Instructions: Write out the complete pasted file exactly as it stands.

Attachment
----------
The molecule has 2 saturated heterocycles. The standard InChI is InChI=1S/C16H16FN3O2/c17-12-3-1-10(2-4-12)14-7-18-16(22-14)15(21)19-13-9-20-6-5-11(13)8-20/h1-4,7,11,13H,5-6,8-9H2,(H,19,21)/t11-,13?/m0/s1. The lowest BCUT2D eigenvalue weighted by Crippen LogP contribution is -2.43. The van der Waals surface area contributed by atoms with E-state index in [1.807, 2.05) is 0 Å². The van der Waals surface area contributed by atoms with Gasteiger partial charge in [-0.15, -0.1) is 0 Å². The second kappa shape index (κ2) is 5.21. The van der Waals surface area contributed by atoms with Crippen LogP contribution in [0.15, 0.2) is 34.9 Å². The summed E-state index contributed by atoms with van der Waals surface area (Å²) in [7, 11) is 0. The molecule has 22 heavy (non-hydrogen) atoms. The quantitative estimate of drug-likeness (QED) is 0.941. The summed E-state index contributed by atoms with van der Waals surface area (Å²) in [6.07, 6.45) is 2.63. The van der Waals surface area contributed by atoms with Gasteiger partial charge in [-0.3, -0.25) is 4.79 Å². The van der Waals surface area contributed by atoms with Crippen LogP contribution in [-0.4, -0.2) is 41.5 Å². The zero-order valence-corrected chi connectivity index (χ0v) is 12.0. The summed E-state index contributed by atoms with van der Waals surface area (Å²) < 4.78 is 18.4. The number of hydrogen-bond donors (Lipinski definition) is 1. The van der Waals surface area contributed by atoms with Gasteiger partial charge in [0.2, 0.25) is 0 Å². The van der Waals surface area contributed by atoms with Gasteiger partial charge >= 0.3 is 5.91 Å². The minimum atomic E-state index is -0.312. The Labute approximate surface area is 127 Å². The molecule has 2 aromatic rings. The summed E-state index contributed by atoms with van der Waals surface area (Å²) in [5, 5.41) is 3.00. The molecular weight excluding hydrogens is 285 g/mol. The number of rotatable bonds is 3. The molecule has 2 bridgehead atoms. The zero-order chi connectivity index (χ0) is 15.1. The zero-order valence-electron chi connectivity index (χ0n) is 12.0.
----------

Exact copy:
The molecule has 2 saturated heterocycles. The standard InChI is InChI=1S/C16H16FN3O2/c17-12-3-1-10(2-4-12)14-7-18-16(22-14)15(21)19-13-9-20-6-5-11(13)8-20/h1-4,7,11,13H,5-6,8-9H2,(H,19,21)/t11-,13?/m0/s1. The lowest BCUT2D eigenvalue weighted by Crippen LogP contribution is -2.43. The van der Waals surface area contributed by atoms with E-state index in [1.807, 2.05) is 0 Å². The van der Waals surface area contributed by atoms with Gasteiger partial charge in [-0.15, -0.1) is 0 Å². The second kappa shape index (κ2) is 5.21. The van der Waals surface area contributed by atoms with Crippen LogP contribution in [0.15, 0.2) is 34.9 Å². The summed E-state index contributed by atoms with van der Waals surface area (Å²) in [7, 11) is 0. The molecule has 22 heavy (non-hydrogen) atoms. The quantitative estimate of drug-likeness (QED) is 0.941. The summed E-state index contributed by atoms with van der Waals surface area (Å²) in [6.07, 6.45) is 2.63. The van der Waals surface area contributed by atoms with Gasteiger partial charge in [-0.3, -0.25) is 4.79 Å². The van der Waals surface area contributed by atoms with Crippen LogP contribution in [-0.4, -0.2) is 41.5 Å². The zero-order valence-corrected chi connectivity index (χ0v) is 12.0. The summed E-state index contributed by atoms with van der Waals surface area (Å²) < 4.78 is 18.4. The number of hydrogen-bond donors (Lipinski definition) is 1. The van der Waals surface area contributed by atoms with Gasteiger partial charge in [0.2, 0.25) is 0 Å². The van der Waals surface area contributed by atoms with Gasteiger partial charge >= 0.3 is 5.91 Å². The minimum atomic E-state index is -0.312. The Labute approximate surface area is 127 Å². The molecule has 2 aromatic rings. The summed E-state index contributed by atoms with van der Waals surface area (Å²) in [5, 5.41) is 3.00. The molecular weight excluding hydrogens is 285 g/mol. The number of rotatable bonds is 3. The molecule has 2 bridgehead atoms. The zero-order chi connectivity index (χ0) is 15.1. The zero-order valence-electron chi connectivity index (χ0n) is 12.0.